Clean image
Clean2 image
send pdf


The WAGO-I/O-SYSTEM 750 assumes control functions


Milwaukee is often called the “Silicon Valley” of water technology. This reputation is largely based on a unique confluence of industry, academia and government, called the Global Water Center. Housed in the Global Water Center, Stonehouse Water Technologies is a solutions-driven company focused on creating systems to collect, store, treat and distribute water for a variety of uses both domestically and in developing countries.

Concerned about current and future needs for fresh water access globally, Stonehouse Water technologies created a cost-effective, modular, compact water filtration system. Stonehouse’s flagship product “The Water POD” produces 3,000 gallons of clean water for cooking and drinking from a mix of freshwater sources. One unit can provide water for up to 1,000 people, and is scalable, meaning more units can be added to serve larger populations. The Water POD solves the problem of a lack of healthy, clean drinking water in underserved and distressed populations where water contamination is the norm.

The Water POD is funded in part by the Milwaukee Water Council’s Pilot Project grant. The program is designed to act as a catalyst for young companies with scalable, cost-effective technologies that have the potential to make true social and environmental impacts. “Thanks to the Water Council and Global Water Center, Milwaukee is becoming an international hub for water. They are driving innovative ideas like the Water POD into fruition,” says Hensley Foster, President, Stonehouse Water Technologies.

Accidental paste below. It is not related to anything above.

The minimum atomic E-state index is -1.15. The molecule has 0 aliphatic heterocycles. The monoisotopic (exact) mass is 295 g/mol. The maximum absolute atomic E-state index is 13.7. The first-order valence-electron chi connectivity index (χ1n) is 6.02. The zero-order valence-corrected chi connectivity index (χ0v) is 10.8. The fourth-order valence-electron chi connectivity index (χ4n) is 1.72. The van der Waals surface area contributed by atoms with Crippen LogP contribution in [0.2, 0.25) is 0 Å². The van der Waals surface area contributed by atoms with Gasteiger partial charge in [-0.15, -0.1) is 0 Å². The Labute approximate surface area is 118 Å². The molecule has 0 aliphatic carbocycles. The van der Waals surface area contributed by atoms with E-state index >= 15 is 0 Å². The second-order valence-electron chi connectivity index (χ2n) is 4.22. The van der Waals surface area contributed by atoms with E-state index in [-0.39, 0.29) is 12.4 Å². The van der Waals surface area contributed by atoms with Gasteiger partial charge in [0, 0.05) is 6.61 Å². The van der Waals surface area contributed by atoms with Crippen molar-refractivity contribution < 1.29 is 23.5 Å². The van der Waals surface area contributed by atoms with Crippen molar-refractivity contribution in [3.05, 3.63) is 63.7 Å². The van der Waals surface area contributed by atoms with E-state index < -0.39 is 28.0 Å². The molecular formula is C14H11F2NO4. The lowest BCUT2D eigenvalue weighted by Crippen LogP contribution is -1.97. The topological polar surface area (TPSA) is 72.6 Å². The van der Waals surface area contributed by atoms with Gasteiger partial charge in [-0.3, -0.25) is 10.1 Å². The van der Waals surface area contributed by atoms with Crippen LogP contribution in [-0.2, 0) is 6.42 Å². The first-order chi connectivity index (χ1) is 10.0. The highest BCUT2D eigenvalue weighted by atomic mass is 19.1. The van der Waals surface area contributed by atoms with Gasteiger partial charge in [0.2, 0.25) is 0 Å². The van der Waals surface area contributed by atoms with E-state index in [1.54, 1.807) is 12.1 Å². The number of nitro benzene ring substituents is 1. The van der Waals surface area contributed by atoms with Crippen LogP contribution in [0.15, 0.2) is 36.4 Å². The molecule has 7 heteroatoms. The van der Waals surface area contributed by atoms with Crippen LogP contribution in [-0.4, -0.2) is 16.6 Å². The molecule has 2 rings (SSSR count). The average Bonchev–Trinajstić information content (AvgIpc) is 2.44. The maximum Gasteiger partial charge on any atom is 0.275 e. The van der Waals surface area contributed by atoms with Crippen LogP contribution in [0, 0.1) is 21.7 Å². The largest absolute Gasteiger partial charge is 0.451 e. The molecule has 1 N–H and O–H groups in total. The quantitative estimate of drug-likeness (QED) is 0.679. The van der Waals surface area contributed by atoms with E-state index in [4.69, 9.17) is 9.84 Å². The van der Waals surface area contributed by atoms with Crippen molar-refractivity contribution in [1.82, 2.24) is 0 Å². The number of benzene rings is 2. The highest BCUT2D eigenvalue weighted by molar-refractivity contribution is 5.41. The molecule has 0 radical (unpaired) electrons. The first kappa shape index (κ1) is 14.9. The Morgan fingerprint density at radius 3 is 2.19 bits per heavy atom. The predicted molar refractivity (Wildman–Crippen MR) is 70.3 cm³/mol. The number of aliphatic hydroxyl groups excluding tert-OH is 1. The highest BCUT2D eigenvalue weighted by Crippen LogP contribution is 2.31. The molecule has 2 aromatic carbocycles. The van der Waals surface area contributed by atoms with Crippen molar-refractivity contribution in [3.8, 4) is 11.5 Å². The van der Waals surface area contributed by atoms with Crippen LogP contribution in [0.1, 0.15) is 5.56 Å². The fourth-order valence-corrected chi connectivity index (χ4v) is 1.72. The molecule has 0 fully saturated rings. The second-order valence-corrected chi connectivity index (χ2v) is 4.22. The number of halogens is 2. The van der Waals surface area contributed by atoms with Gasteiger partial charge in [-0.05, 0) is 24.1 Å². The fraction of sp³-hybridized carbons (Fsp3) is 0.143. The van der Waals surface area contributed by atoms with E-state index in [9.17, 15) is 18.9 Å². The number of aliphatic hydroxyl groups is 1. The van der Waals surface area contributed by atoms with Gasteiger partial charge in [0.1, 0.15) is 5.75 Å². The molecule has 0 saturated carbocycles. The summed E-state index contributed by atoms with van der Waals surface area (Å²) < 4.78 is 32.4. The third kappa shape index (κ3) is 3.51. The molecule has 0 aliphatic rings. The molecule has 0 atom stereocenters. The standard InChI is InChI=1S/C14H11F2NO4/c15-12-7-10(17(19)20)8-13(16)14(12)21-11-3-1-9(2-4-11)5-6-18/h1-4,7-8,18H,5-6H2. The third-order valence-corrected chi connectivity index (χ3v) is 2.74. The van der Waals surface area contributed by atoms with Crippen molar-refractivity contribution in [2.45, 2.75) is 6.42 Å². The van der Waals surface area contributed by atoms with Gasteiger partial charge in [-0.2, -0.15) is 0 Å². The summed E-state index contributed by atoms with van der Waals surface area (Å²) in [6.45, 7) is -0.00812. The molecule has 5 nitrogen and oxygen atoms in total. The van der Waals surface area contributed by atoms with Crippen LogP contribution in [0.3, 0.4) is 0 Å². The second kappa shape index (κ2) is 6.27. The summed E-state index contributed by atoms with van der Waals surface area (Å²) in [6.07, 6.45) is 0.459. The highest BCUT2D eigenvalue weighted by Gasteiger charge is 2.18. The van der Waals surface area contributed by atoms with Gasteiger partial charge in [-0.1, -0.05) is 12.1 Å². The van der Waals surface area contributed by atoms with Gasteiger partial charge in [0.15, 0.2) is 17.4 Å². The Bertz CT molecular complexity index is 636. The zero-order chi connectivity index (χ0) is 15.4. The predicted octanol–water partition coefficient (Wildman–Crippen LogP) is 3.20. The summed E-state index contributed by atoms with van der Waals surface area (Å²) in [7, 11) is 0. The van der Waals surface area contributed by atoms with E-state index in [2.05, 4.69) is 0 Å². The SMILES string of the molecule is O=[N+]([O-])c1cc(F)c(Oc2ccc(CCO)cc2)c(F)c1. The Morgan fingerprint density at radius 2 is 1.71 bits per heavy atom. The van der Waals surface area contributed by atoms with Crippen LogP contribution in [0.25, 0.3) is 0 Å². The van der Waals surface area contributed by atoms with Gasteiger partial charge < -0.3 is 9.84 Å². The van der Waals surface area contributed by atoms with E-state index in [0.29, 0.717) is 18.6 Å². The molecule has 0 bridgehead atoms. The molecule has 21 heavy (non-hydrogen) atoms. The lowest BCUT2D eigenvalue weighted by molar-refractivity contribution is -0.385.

Rethinking Clean Water

The majority of companies in the water sector are focused on high-pressure applications. Whether it is treating wastewater or providing drinking water, the focus is largely on using high-pressure to move large quantities of water. For applications in the developing world and underserved areas within the U.S., Foster knew that Stonehouse would have to use a different approach. “In designing the Water POD we had to rethink traditional technological solutions and factor in future conditions and maintenance needs in the areas where the Water POD will be used,” explained Foster.

Working independently of larger operators in the water sector, Foster and his team were able to create a system that is ideally suited for easy setup and operation. The Water POD consists of multiple processes to remove pathogens, bad odor, taste and viruses. Heavy metals such as arsenic are also reduced. “Stonehouse is an aggregator of a lot of different technologies. We test various options ‘till we come up with the best solutions. We are always looking for technologies that will fit in with the low-pressure, low-energy model we developed. Our technology choices have to be efficient and energy-sensitive, since we envision the Water POD being powered by solar energy alone,” explained Foster.

Technological Solutions Powered by Application Expertise